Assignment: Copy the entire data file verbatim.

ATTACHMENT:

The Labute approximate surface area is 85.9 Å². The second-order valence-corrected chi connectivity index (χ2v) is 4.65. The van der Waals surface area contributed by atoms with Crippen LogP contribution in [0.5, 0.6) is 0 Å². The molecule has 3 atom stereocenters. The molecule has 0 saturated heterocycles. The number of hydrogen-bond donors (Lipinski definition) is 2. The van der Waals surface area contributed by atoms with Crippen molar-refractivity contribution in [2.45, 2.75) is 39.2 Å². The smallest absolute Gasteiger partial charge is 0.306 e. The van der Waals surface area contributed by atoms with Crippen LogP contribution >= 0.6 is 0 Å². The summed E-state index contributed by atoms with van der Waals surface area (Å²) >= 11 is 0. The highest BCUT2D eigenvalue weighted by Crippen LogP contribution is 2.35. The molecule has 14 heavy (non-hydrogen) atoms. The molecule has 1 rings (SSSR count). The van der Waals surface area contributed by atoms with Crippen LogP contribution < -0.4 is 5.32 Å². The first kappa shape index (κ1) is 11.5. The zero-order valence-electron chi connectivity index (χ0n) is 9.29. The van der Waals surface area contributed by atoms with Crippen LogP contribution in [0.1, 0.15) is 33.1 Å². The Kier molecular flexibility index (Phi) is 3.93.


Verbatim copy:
The Labute approximate surface area is 85.9 Å². The second-order valence-corrected chi connectivity index (χ2v) is 4.65. The van der Waals surface area contributed by atoms with Crippen LogP contribution in [0.5, 0.6) is 0 Å². The molecule has 3 atom stereocenters. The molecule has 0 saturated heterocycles. The number of hydrogen-bond donors (Lipinski definition) is 2. The van der Waals surface area contributed by atoms with Crippen molar-refractivity contribution in [2.45, 2.75) is 39.2 Å². The smallest absolute Gasteiger partial charge is 0.306 e. The van der Waals surface area contributed by atoms with Crippen LogP contribution >= 0.6 is 0 Å². The summed E-state index contributed by atoms with van der Waals surface area (Å²) >= 11 is 0. The highest BCUT2D eigenvalue weighted by Crippen LogP contribution is 2.35. The molecule has 14 heavy (non-hydrogen) atoms. The molecule has 1 rings (SSSR count). The van der Waals surface area contributed by atoms with Crippen LogP contribution < -0.4 is 5.32 Å². The first kappa shape index (κ1) is 11.5. The zero-order valence-electron chi connectivity index (χ0n) is 9.29. The van der Waals surface area contributed by atoms with Crippen LogP contribution in [0.1, 0.15) is 33.1 Å². The Kier molecular flexibility index (Phi) is 3.93.